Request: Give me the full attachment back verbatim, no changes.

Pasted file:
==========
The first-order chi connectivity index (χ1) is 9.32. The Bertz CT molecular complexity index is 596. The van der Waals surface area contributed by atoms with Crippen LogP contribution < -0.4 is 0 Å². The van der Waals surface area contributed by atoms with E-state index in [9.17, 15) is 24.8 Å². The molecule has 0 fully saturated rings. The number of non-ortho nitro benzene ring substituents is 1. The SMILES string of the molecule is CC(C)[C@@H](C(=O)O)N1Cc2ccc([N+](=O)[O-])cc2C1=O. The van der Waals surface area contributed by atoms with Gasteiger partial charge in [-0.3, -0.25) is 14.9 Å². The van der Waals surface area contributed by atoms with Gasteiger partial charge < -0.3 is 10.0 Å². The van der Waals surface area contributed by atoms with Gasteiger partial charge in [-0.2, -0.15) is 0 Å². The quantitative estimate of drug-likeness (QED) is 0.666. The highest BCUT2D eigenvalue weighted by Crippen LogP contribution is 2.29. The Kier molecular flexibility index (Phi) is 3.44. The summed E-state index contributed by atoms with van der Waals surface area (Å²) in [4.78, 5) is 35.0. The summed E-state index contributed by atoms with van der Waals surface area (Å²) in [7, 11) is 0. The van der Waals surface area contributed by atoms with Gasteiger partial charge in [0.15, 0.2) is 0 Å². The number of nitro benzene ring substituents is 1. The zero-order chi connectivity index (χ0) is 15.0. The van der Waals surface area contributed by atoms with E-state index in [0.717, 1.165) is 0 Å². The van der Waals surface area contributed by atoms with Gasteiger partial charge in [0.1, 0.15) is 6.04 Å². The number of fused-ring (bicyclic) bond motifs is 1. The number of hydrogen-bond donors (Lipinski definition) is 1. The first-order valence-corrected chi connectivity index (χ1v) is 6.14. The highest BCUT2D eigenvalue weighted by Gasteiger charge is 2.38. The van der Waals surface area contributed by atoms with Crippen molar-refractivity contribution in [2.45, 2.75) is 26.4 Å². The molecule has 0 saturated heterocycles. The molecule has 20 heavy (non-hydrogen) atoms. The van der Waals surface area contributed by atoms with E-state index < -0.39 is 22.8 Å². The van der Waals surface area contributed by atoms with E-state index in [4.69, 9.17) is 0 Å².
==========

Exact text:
The first-order chi connectivity index (χ1) is 9.32. The Bertz CT molecular complexity index is 596. The van der Waals surface area contributed by atoms with Crippen LogP contribution < -0.4 is 0 Å². The van der Waals surface area contributed by atoms with E-state index in [9.17, 15) is 24.8 Å². The molecule has 0 fully saturated rings. The number of non-ortho nitro benzene ring substituents is 1. The SMILES string of the molecule is CC(C)[C@@H](C(=O)O)N1Cc2ccc([N+](=O)[O-])cc2C1=O. The van der Waals surface area contributed by atoms with Gasteiger partial charge in [-0.3, -0.25) is 14.9 Å². The van der Waals surface area contributed by atoms with Gasteiger partial charge < -0.3 is 10.0 Å². The van der Waals surface area contributed by atoms with Gasteiger partial charge in [-0.2, -0.15) is 0 Å². The quantitative estimate of drug-likeness (QED) is 0.666. The highest BCUT2D eigenvalue weighted by Crippen LogP contribution is 2.29. The Kier molecular flexibility index (Phi) is 3.44. The summed E-state index contributed by atoms with van der Waals surface area (Å²) in [4.78, 5) is 35.0. The summed E-state index contributed by atoms with van der Waals surface area (Å²) in [7, 11) is 0. The van der Waals surface area contributed by atoms with Gasteiger partial charge in [0.15, 0.2) is 0 Å². The number of nitro benzene ring substituents is 1. The zero-order chi connectivity index (χ0) is 15.0. The van der Waals surface area contributed by atoms with E-state index in [0.717, 1.165) is 0 Å². The van der Waals surface area contributed by atoms with Gasteiger partial charge in [0.1, 0.15) is 6.04 Å². The number of fused-ring (bicyclic) bond motifs is 1. The number of hydrogen-bond donors (Lipinski definition) is 1. The first-order valence-corrected chi connectivity index (χ1v) is 6.14. The highest BCUT2D eigenvalue weighted by Gasteiger charge is 2.38. The van der Waals surface area contributed by atoms with Crippen molar-refractivity contribution in [2.45, 2.75) is 26.4 Å². The molecule has 0 saturated heterocycles. The molecule has 20 heavy (non-hydrogen) atoms. The van der Waals surface area contributed by atoms with E-state index < -0.39 is 22.8 Å². The van der Waals surface area contributed by atoms with E-state index in [4.69, 9.17) is 0 Å².